In the year 2022, CEMVO Scotland believes that society has accepted the argument that a democracy which is representative of the nation we live in is a good thing. We no longer subscribe to the idea that politics should be a career for the elite and those with aspirations to rub shoulders with the rich white men traditionally found in those circles.

We understand now that creating a diverse representative body can have a net positive impact on our lives as we seek to ensure that all experiences of Scotland are represented where the levers of power lie. Unfortunately, while we as a society might understand this, achieving it in reality is a much more difficult task, requiring decisive action from those already in power- including from councils, parliament and political parties.

Over the last 5 years, there has only been between 9 to 17 ethnic minority Councillors representing Scotland at a local authority level. That is less than 1.5 % of the entire cohort of Councillors elected across the country, or to put in more shocking terms, there is only 1 ethnic minority Councillor for every 2 Councils in Scotland.

We know that there are many structural and cultural barriers which ethnic minority people face at all levels of political involvement, from the point of joining parties to gaining nominations, to becoming a candidate and even once successfully elected as a Councillor, MSP or MP. The fact is that minority ethnic people entering politics are contending with long history of exclusion from public life. The default idea in our society of politicians as white, wealthy, older men is deep rooted and remains a barrier for those who do not fit this outdated image. This can play out in the minds of the electorate when they go to the polls, and also has shaped the way that our political institutions are set up and operate. This means that our institutions are often rigid and hostile to new perspectives, and to the change that they have the potential to bring about. We also recognise that abuse (online and offline) is a major deterrent to people who might seek public office, and we know that those from ethnic minority communities in political spaces are at an increased risk of receiving this. These are some of the factors that result in the extreme underrepresentation that we see.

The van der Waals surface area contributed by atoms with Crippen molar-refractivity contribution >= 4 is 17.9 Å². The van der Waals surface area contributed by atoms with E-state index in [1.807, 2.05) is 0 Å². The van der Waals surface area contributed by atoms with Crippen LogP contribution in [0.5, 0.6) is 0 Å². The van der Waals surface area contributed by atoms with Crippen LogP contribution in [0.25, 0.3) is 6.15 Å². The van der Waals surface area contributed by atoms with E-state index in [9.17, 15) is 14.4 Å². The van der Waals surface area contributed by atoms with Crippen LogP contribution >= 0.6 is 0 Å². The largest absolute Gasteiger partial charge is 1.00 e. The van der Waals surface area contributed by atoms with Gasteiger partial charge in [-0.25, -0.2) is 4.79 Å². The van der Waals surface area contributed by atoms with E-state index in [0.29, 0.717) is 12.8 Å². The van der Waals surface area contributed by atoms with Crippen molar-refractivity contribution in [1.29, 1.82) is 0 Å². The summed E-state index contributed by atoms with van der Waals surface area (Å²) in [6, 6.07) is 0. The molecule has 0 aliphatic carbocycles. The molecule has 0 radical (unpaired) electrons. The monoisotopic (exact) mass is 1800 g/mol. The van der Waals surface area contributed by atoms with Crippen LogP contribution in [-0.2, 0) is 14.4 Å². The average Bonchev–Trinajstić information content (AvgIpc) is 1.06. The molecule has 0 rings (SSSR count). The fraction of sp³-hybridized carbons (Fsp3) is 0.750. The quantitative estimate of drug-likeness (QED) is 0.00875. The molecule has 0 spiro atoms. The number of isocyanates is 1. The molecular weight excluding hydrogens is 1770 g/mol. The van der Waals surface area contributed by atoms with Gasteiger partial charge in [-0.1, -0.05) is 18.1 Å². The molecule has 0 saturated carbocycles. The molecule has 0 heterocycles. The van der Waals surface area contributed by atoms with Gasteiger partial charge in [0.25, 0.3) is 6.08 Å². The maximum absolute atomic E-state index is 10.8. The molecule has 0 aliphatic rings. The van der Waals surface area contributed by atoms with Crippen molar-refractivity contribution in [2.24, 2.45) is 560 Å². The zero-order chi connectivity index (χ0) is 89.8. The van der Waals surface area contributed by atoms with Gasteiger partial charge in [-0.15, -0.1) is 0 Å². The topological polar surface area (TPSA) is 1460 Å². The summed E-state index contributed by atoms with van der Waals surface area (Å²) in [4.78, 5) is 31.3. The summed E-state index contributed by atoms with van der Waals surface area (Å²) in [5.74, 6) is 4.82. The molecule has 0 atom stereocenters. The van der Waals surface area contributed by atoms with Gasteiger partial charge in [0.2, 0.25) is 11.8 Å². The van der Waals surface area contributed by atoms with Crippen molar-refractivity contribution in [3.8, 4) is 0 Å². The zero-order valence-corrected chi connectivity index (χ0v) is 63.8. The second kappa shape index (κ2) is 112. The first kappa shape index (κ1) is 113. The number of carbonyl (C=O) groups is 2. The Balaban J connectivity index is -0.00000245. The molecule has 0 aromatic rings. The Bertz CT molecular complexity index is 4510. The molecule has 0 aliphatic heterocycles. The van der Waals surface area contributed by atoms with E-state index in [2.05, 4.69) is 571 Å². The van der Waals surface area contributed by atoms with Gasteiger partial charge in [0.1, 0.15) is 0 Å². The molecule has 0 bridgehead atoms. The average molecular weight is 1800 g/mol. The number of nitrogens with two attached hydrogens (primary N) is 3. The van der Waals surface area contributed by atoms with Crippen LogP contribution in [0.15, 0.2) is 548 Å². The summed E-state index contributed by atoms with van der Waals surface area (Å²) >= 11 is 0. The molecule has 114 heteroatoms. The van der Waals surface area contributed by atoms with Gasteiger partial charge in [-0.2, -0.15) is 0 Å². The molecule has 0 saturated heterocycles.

These statistics have far more negative reaching impacts than simply the outlook of our local authority chambers. As a consequence of this, local authorities across Scotland also have a limited understanding of tackling ethnic minority issues relating to housing, education, welfare, public sector employment and a whole host of additional engagement issues with their local communities. For example, as there is a lack of diversity within the Council Chamber, minority ethnic led community groups feel disenfranchised to engage with their local representatives. This silences their voice locally and impacts their ability to apply for crucial local funding as they are unaware of applications, or the local authority does not value their work even if an application is made due to a lack of sustained interaction.

On May 5th 2022, Scotland had its chance to diversify our local chambers of representation once again. But quite often, the electorate was not met with the ability to elect politicians who would be able to authentically represent their experience as a person. This year many wards across Scotland did not have the chance to vote for an ethnic minority candidate on their ballot. Political parties must now publish their diversity data to ensure we understand what range of experiences is representing us all in local government in Scotland.

Junaid Ashraf
Junaid AshrafCommunity Engagement Officer

June 10th, 2022